Monica Rawling

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Monica Rawling
The Shield character
First appearance "The Cure" (episode 4.01)
Last appearance "Ain't That a Shame" (episode 4.13)
Created by Shawn Ryan
Portrayed by Glenn Close
Information
Gender Female
Occupation former police officer
Title former Captain

Captain Monica Rawling is a fictional character from the FX television show The Shield, played by Glenn Close,[1] who received an Emmy nomination as Outstanding Lead Actress in a Drama Series for her performance.

Character history[edit]

Monica Rawling succeeded David Aceveda as Captain of the Farmington precinct. A morally strong woman, she tried to redeem Vic Mackey and Ronnie Gardocki by involving them in a controversial asset forfeiture program designed to clean up Farmington, by destroying the neighborhood drug trade. The program was extremely unpopular with the local citizens, yet she continued to keep the seizures in place, believing that they did more good than harm.[2][3]

Rawling had a history in Farmington, starting as a patrol officer with partner Rich Nelson. In "Back in the Hole", drug kingpin Antwon Mitchell reveals that Rawling and Nelson had an affair, but that Nelson eventually returned to his family. Mitchell claimed that Nelson planted evidence on him that put him in jail for 13 years. When Rawling told Mitchell that Nelson had died of cancer, Mitchell appeared pleased, saying that Nelson has said he would "piss on his grave". When Mitchell murdered an 11 year old girl turned police informant, Rawling was determined to take him down. A video recording of him confessing the murder to Shane Vendrell and also ordering the death of Vic Mackey provided the means to send Mitchell back to jail. However, after finally proving that Mitchell was responsible for ordering the brutal stabbing deaths of two Farmington police officers, Rawling learned that David Aceveda had arranged an immunity deal for the imprisoned drug lord. Learning that the DEA was using Antwon's information to build a case against the Salvadoran drug cartel which had been supplying him with heroin, Captain Rawling ordered Vic and the Strike Team to build a case against the Salvadorans first.

The DEA was enraged that Rawling had forced them to "eat shit," and subsequently threatened to cut off all Federal funding to the LA area unless Rawling was fired. Although the Chief immediately complied, Monica Rawling was allowed to remain at the Barn until Mitchell was delivered to the police station and formally arrested for the Farmington cop killings.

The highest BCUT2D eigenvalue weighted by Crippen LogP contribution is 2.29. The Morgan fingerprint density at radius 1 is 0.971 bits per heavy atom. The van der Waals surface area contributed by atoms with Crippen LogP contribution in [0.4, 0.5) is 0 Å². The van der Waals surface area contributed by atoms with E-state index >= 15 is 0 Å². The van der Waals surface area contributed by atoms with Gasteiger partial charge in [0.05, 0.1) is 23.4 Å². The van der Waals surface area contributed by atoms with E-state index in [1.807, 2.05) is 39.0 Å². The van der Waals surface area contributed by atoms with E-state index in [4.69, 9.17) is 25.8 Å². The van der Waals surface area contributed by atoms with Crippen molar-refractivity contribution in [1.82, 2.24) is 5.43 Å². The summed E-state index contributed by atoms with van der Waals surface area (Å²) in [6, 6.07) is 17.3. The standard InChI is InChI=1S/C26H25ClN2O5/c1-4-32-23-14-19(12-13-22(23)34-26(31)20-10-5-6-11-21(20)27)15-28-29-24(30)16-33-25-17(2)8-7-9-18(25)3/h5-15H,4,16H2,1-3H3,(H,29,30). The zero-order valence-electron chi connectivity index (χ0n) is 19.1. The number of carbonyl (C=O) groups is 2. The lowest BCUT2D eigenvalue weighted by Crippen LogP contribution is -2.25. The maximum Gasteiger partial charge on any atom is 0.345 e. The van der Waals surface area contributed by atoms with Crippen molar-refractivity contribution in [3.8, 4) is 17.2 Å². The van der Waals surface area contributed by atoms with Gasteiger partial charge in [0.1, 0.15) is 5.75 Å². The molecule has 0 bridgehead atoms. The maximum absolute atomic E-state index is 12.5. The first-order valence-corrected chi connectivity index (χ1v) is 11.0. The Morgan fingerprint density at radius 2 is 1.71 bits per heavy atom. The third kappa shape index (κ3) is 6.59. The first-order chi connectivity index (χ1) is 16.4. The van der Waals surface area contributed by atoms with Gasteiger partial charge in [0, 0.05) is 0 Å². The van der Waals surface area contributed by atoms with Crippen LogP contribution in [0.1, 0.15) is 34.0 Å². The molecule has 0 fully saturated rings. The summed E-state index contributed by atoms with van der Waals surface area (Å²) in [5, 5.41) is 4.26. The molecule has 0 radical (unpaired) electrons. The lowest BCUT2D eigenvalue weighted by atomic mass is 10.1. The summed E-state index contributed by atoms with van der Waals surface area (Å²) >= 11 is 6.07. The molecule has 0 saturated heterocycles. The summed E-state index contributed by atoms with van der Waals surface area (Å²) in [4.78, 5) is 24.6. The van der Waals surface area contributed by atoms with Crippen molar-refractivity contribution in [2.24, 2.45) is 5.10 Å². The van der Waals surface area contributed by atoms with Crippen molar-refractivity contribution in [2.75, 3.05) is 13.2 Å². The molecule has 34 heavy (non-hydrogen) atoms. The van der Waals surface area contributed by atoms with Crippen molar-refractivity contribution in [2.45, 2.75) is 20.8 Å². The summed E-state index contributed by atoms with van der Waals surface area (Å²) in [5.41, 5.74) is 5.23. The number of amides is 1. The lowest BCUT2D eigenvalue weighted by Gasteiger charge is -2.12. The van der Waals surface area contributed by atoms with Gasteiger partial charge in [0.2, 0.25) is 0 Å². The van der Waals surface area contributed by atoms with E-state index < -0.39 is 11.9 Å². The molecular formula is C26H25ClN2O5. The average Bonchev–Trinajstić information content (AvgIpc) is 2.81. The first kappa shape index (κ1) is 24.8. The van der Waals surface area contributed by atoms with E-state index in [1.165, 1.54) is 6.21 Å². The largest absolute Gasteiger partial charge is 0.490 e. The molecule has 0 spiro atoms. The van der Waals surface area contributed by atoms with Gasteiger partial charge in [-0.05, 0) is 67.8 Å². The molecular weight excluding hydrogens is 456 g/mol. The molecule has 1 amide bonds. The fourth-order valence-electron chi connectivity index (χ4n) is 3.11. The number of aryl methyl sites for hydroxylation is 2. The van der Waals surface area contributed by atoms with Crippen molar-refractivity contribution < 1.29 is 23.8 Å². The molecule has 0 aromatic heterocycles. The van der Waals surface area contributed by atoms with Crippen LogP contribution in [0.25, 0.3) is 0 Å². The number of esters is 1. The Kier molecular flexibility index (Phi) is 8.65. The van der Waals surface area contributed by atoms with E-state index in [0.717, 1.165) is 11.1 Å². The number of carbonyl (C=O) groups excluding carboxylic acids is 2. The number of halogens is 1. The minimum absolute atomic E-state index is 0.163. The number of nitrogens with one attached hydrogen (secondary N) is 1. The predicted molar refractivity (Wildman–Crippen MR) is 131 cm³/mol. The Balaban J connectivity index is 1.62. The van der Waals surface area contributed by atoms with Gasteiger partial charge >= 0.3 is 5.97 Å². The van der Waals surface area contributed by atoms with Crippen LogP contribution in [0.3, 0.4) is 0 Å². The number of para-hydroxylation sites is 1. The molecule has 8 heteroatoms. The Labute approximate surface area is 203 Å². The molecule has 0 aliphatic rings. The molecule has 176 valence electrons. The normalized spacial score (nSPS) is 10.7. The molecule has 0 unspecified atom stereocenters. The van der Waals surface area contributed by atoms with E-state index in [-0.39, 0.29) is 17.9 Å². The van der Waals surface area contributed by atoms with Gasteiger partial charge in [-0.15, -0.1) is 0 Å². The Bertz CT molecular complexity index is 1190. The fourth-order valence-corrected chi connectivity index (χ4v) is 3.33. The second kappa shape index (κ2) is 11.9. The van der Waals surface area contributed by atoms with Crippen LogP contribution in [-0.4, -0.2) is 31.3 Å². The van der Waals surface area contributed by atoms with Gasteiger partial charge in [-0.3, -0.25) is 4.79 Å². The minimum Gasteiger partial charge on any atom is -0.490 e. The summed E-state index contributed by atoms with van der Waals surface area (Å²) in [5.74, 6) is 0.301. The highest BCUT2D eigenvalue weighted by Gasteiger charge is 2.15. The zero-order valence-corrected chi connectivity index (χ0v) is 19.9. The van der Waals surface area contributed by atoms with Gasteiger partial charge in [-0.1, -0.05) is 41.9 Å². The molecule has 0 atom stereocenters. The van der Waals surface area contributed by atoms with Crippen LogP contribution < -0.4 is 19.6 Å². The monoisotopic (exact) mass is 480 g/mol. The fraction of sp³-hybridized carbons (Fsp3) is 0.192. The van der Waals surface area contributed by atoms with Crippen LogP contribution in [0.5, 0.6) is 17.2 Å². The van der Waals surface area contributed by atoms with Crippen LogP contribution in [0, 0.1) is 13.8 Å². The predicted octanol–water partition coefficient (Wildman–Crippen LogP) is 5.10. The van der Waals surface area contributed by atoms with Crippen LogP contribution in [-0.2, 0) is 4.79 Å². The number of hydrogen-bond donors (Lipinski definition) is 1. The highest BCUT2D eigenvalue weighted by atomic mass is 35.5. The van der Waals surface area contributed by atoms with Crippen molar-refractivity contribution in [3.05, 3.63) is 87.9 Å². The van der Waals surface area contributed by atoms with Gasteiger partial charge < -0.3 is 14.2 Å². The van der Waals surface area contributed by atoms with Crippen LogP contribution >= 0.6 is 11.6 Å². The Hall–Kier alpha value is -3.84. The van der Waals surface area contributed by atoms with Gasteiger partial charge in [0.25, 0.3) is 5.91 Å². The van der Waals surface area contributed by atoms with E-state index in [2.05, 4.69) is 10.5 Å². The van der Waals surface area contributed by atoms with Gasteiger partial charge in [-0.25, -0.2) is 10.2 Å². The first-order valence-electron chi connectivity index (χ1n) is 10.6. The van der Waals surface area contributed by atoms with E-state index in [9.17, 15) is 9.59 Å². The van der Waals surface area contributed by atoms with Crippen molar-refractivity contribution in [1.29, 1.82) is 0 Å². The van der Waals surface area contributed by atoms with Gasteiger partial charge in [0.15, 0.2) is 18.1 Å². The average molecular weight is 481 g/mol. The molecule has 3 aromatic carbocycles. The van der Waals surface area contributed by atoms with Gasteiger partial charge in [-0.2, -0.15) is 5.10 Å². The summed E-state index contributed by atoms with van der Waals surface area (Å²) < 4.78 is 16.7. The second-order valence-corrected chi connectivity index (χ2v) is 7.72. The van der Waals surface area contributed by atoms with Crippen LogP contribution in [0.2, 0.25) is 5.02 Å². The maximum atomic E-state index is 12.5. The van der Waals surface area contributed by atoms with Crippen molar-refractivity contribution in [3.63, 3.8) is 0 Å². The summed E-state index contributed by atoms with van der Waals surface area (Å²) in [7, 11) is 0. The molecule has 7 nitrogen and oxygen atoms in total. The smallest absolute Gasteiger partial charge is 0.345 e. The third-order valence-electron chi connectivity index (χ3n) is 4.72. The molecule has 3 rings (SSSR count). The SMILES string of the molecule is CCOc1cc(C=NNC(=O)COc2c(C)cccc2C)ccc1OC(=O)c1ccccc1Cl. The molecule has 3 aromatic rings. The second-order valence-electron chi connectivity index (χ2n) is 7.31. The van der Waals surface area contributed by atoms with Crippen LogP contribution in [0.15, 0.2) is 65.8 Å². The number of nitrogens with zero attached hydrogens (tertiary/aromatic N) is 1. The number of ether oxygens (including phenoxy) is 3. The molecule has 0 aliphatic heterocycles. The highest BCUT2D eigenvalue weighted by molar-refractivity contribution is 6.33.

Vic informally visited her once last time in her residence in Farmington and wished her good luck for the future before departing. Right after closing the door, Rawling broke down in tears, visibly devastated from the realization of being fired for trying to do good. She was the only member of the Farmington Police Division to not attend the celebration of arresting Mitchell at the local bar.

Relationship with Vic Mackey[edit]

Before Rawlings arrived at the barn, Aceveda disbanded the strike team and wrote a burn notice on Mackey. This made Mackey "untradable" because no other department would take him afterwards. As Rawlings put it, he was the "red-headed stepchild of the barn before (she) came."

Rawlings gave Vic more responsibility, and took him on as a sort of right-hand man, despite Aceveda's protests.[4] Despite a few arguments, their relationship was usually cordial. While Mackey serves as a good cop, he was also a political liability.[5]

Early in the season, Rawlings opens an investigation into Mackey to prove to Aceveda that Mackey was clean. This eventually leads to IAD Lieutenant Jon Kavanaugh's investigation into the Strike Team.

References[edit]

  1. ^ "Playing the Field". Entertainment Weekly. Retrieved 2010-03-02. 
  2. ^ "Crashing the boys' club". The Los Angeles Times. 2005-03-13. Retrieved 2010-09-30. 
  3. ^ Ryan, Maureen (2005-03-15). "Close adds intrigue to `The Shield'". Chicago Tribune. Retrieved 2010-09-30. 
  4. ^ "Glenn Close joining cast of ‘The Shield’". MSNBC. Retrieved 2010-09-30. 
  5. ^ Maynard, John (2005-03-13). "Glenn Close Encounters 'The Shield'". Washington Post. Retrieved 2010-03-02.